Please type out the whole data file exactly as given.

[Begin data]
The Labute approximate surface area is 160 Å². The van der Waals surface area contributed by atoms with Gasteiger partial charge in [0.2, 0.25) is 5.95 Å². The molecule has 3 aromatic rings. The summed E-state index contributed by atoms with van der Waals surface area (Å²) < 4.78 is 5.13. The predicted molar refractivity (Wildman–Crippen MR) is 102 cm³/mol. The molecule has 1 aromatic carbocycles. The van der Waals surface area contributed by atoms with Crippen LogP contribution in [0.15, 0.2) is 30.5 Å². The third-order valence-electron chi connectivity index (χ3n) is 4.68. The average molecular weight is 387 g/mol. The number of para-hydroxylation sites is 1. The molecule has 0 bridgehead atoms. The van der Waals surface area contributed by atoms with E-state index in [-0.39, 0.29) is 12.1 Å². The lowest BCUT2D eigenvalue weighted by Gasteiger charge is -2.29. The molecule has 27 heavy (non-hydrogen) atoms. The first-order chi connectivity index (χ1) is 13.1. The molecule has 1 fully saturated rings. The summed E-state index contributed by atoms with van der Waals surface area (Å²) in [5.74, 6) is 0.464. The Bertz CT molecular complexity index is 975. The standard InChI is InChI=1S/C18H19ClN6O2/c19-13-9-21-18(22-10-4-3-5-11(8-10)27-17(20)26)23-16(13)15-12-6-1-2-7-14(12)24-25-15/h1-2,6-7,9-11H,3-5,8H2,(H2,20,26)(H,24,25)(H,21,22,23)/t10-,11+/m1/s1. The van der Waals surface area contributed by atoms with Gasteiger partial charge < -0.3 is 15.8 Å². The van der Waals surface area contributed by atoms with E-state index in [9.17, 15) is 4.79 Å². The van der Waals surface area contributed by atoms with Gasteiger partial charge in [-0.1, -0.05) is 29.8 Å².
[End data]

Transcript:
The Labute approximate surface area is 160 Å². The van der Waals surface area contributed by atoms with Gasteiger partial charge in [0.2, 0.25) is 5.95 Å². The molecule has 3 aromatic rings. The summed E-state index contributed by atoms with van der Waals surface area (Å²) < 4.78 is 5.13. The predicted molar refractivity (Wildman–Crippen MR) is 102 cm³/mol. The molecule has 1 aromatic carbocycles. The van der Waals surface area contributed by atoms with Crippen LogP contribution in [0.15, 0.2) is 30.5 Å². The third-order valence-electron chi connectivity index (χ3n) is 4.68. The average molecular weight is 387 g/mol. The number of para-hydroxylation sites is 1. The molecule has 0 bridgehead atoms. The van der Waals surface area contributed by atoms with E-state index in [-0.39, 0.29) is 12.1 Å². The lowest BCUT2D eigenvalue weighted by Gasteiger charge is -2.29. The molecule has 27 heavy (non-hydrogen) atoms. The first-order chi connectivity index (χ1) is 13.1. The molecule has 1 fully saturated rings. The summed E-state index contributed by atoms with van der Waals surface area (Å²) in [5.74, 6) is 0.464. The Bertz CT molecular complexity index is 975. The standard InChI is InChI=1S/C18H19ClN6O2/c19-13-9-21-18(22-10-4-3-5-11(8-10)27-17(20)26)23-16(13)15-12-6-1-2-7-14(12)24-25-15/h1-2,6-7,9-11H,3-5,8H2,(H2,20,26)(H,24,25)(H,21,22,23)/t10-,11+/m1/s1. The van der Waals surface area contributed by atoms with Gasteiger partial charge < -0.3 is 15.8 Å². The van der Waals surface area contributed by atoms with E-state index in [9.17, 15) is 4.79 Å². The van der Waals surface area contributed by atoms with Gasteiger partial charge in [-0.1, -0.05) is 29.8 Å².